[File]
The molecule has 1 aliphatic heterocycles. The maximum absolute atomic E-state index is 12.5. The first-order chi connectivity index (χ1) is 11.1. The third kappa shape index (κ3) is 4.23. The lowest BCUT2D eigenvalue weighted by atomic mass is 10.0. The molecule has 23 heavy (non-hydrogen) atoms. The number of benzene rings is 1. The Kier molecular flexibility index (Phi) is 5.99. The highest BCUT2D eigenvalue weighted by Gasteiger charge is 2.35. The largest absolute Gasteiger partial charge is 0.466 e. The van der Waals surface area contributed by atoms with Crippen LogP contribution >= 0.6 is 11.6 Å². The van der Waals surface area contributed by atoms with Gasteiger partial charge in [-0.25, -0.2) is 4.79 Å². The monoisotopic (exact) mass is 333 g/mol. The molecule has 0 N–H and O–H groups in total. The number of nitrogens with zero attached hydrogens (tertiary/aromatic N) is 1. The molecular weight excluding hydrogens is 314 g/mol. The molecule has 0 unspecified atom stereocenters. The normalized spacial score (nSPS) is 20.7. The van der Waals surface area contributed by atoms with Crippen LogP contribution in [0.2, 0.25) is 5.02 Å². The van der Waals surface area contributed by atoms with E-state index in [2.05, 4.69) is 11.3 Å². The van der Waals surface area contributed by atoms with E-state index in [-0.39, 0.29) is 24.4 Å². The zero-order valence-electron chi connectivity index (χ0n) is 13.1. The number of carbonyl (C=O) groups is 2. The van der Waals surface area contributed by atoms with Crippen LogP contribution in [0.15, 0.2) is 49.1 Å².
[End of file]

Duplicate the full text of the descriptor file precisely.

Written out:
The molecule has 1 aliphatic heterocycles. The maximum absolute atomic E-state index is 12.5. The first-order chi connectivity index (χ1) is 11.1. The third kappa shape index (κ3) is 4.23. The lowest BCUT2D eigenvalue weighted by atomic mass is 10.0. The molecule has 23 heavy (non-hydrogen) atoms. The number of benzene rings is 1. The Kier molecular flexibility index (Phi) is 5.99. The highest BCUT2D eigenvalue weighted by Gasteiger charge is 2.35. The largest absolute Gasteiger partial charge is 0.466 e. The van der Waals surface area contributed by atoms with Crippen LogP contribution >= 0.6 is 11.6 Å². The van der Waals surface area contributed by atoms with Gasteiger partial charge in [-0.25, -0.2) is 4.79 Å². The monoisotopic (exact) mass is 333 g/mol. The molecule has 0 N–H and O–H groups in total. The number of nitrogens with zero attached hydrogens (tertiary/aromatic N) is 1. The molecular weight excluding hydrogens is 314 g/mol. The molecule has 0 unspecified atom stereocenters. The normalized spacial score (nSPS) is 20.7. The van der Waals surface area contributed by atoms with Crippen LogP contribution in [0.2, 0.25) is 5.02 Å². The van der Waals surface area contributed by atoms with E-state index in [2.05, 4.69) is 11.3 Å². The van der Waals surface area contributed by atoms with E-state index in [-0.39, 0.29) is 24.4 Å². The zero-order valence-electron chi connectivity index (χ0n) is 13.1. The number of carbonyl (C=O) groups is 2. The van der Waals surface area contributed by atoms with Crippen LogP contribution in [0.15, 0.2) is 49.1 Å².